Conducting Preference Assessments for Youth With Disorders of Consciousness During Rehabilitation

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Abstract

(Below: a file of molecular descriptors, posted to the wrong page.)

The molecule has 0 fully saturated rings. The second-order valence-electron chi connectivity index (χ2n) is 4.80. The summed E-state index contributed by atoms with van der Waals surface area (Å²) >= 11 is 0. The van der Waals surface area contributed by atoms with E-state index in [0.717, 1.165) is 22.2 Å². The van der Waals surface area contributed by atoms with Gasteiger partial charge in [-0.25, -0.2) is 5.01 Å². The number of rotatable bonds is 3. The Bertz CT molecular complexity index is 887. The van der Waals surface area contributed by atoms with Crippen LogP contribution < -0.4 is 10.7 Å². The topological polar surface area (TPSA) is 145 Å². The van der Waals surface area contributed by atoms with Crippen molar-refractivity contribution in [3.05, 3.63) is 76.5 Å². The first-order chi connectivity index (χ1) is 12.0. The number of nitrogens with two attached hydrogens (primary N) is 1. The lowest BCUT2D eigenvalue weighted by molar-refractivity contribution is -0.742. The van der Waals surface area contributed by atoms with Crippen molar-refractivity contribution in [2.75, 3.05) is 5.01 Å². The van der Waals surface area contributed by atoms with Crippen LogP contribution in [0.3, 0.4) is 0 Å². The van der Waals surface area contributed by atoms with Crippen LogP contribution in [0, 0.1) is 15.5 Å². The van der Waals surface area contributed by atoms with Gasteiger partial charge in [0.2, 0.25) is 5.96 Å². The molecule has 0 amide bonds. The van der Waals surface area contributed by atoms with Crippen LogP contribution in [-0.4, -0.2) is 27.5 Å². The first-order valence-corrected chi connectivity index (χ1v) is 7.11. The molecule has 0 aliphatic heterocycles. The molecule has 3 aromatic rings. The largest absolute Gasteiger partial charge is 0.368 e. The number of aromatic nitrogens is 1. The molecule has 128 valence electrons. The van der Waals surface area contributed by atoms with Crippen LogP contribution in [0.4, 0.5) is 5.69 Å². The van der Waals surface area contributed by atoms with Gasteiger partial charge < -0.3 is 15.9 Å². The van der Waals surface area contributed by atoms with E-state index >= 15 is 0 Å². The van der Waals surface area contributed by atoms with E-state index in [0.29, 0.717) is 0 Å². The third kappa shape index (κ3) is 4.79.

Purpose: Care and rehabilitation for individuals with disorders of consciousness (DOC) can be challenging; the use of observational data collection, individualized treatment programs, and incorporation of preferred, personally meaningful and salient items may be helpful in addressing such challenges during assessment and intervention. In this article, we extend the predominantly adult literature on use of salient items to promote differential responding by describing our methodology to identify preferred items across sensory domains for application during inpatient rehabilitation with children with DOC. Method: Details on the indirect and direct preference assessment procedures rooted in applied behavior analysis that we have tailored for this population are provided. We describe steps of the procedures, including structured caregiver interview, staff survey, item inclusion, in vivo single-item stimulus preference assessment, and treatment. Clinical case examples further illustrate implementation of our methodology, observed response topographies, individually identified preferred items, and their application for 3 children in a minimally conscious state. In addition, we introduce a new structured caregiver interview, the Preference Assessment for Youth with Disorders of Consciousness (PAYDOC), modeled on the Reinforcer Assessment for Individuals with Severe Disabilities (RAISD; Fisher, Piazza, Bowman, & Amari, 1996) and modified to be appropriate for future use as a clinical tool to enhance assessment of preferences with this pediatric brain injury population. Implications: This methodology can be used to identify highly idiosyncratic stimuli that can be incorporated in multiple ways throughout rehabilitation to optimize care for youth with DOC.

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